Peer Reviewed Journal Article

Racial and ethnic variations in phthalate metabolite concentration changes across full-term pregnancies

Authors: James-Todd, TM; Meeker, JD; Huang, T; Hauser, R; Seely, EW; Ferguson, KK; Rich-Edwards, JW; Mcelrath, TF (2017) Journal of Exposure Science and Environmental Epidemiology 27:160-166. HERO ID: 3230224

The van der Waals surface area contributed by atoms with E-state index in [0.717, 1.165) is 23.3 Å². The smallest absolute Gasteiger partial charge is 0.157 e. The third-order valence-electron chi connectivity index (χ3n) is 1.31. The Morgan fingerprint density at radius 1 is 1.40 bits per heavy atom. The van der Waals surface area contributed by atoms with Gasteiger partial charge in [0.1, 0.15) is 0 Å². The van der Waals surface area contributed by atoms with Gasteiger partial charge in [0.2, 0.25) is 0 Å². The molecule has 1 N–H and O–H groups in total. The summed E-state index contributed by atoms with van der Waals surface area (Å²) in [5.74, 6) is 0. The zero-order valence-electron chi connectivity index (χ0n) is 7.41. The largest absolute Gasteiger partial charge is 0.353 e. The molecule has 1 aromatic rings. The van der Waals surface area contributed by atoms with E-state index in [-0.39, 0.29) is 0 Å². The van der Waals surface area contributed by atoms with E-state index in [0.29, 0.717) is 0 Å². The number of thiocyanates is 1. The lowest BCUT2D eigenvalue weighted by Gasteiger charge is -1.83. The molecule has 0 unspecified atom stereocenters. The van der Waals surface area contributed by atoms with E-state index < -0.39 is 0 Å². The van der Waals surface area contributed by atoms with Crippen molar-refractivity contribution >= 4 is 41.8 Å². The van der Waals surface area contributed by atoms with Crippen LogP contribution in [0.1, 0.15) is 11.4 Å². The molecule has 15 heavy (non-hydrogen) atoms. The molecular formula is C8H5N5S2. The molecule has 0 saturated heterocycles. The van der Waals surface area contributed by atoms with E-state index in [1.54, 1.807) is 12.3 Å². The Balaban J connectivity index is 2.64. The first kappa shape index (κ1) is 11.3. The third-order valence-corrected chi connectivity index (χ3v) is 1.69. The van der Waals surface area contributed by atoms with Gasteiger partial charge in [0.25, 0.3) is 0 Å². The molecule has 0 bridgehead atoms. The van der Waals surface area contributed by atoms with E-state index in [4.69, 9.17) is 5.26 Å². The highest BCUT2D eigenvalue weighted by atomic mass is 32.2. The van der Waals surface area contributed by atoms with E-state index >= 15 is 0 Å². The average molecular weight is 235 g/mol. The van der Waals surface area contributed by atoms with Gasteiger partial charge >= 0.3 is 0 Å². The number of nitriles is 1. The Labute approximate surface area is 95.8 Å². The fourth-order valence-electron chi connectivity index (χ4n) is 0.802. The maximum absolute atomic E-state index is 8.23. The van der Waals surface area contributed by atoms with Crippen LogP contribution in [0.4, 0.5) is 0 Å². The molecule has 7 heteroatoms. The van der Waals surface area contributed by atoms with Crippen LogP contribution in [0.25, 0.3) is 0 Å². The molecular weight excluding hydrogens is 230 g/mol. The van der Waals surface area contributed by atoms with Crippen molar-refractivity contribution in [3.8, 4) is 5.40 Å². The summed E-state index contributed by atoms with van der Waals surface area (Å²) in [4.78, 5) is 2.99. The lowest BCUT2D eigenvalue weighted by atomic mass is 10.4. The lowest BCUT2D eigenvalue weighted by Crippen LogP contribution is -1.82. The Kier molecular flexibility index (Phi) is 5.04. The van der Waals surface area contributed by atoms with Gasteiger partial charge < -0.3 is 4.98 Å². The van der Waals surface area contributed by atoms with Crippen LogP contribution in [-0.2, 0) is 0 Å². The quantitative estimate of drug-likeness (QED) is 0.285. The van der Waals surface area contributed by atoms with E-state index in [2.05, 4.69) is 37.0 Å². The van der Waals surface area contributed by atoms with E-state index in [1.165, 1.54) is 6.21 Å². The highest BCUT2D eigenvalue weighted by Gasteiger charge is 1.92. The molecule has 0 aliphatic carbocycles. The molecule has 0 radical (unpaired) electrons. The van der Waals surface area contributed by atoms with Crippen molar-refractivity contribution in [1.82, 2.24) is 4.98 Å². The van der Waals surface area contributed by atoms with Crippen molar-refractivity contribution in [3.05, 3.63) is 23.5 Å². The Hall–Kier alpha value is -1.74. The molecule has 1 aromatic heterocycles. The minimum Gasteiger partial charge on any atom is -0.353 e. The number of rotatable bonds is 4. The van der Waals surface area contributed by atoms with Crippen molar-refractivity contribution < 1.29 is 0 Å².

[Less] Higher concentrations of certain phthalate metabolites are associated with adverse reproductive and . . . [More] Higher concentrations of certain phthalate metabolites are associated with adverse reproductive and pregnancy outcomes, as well as poor infant/child health outcomes. In non-pregnant populations, phthalate metabolite concentrations vary by race/ethnicity. Few studies have documented racial/ethnic differences between phthalate metabolite concentrations at multiple time points across the full-course of pregnancy. The objective of the study was to characterize the change in phthalate metabolite concentrations by race/ethnicity across multiple pregnancy time points. Women were participants in a prospectively collected pregnancy cohort who delivered at term (≥37 weeks) and had available urinary phthalate metabolite concentrations for ≥3 time points across full-term pregnancies (n=350 women). We assessed urinary concentrations of eight phthalate metabolites that were log-transformed and specific gravity-adjusted. We evaluated the potential racial/ethnic differences in phthalate metabolite concentrations at baseline (median 10 weeks gestation) using ANOVA and across pregnancy using linear mixed models to calculate the percent change and 95% confidence intervals adjusted for sociodemographic and lifestyle factors. Almost 30% of the population were non-Hispanic black or Hispanic. With the exception of mono-(3-carboxypropyl) (MCPP) and di-ethylhexyl phthalate (DEHP) metabolites, baseline levels of phthalate metabolites were significantly higher in non-whites (P<0.05). When evaluating patterns by race/ethnicity, mono-ethyl phthalate (MEP) and MCPP had significant percent changes across pregnancy. MEP was higher in Hispanics at baseline and decreased in mid-pregnancy but increased in late pregnancy for non-Hispanic blacks. MCPP was substantially higher in non-Hispanic blacks at baseline but decreased later in pregnancy. Across pregnancy, non-Hispanic black and Hispanic women had higher concentrations of certain phthalate metabolites. These differences may have implications for racial/ethnic differences in adverse pregnancy and child health outcomes.Journal of Exposure Science and Environmental Epidemiology advance online publication, 10 February 2016; doi:10.1038/jes.2016.2.